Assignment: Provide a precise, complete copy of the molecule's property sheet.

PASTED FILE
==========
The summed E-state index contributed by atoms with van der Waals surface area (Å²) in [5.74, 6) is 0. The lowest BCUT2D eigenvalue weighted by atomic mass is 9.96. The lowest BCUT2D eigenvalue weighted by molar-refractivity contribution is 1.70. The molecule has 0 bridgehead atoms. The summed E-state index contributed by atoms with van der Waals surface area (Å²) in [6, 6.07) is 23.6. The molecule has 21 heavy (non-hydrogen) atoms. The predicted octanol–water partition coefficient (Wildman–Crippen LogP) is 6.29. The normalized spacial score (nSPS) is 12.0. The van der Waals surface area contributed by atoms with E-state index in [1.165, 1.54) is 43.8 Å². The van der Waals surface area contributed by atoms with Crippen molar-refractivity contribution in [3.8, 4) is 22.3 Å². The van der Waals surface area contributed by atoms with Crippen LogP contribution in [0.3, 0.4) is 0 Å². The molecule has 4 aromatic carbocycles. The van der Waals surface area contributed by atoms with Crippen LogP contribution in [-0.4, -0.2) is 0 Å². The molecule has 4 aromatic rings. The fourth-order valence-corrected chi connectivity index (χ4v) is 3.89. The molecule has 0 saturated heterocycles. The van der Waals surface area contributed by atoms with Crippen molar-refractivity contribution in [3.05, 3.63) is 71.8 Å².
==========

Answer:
The summed E-state index contributed by atoms with van der Waals surface area (Å²) in [5.74, 6) is 0. The lowest BCUT2D eigenvalue weighted by atomic mass is 9.96. The lowest BCUT2D eigenvalue weighted by molar-refractivity contribution is 1.70. The molecule has 0 bridgehead atoms. The summed E-state index contributed by atoms with van der Waals surface area (Å²) in [6, 6.07) is 23.6. The molecule has 21 heavy (non-hydrogen) atoms. The predicted octanol–water partition coefficient (Wildman–Crippen LogP) is 6.29. The normalized spacial score (nSPS) is 12.0. The van der Waals surface area contributed by atoms with E-state index in [1.165, 1.54) is 43.8 Å². The van der Waals surface area contributed by atoms with Crippen molar-refractivity contribution in [3.8, 4) is 22.3 Å². The van der Waals surface area contributed by atoms with Crippen LogP contribution in [0.3, 0.4) is 0 Å². The molecule has 4 aromatic carbocycles. The van der Waals surface area contributed by atoms with Crippen LogP contribution in [-0.4, -0.2) is 0 Å². The molecule has 4 aromatic rings. The fourth-order valence-corrected chi connectivity index (χ4v) is 3.89. The molecule has 0 saturated heterocycles. The van der Waals surface area contributed by atoms with Crippen molar-refractivity contribution in [3.05, 3.63) is 71.8 Å².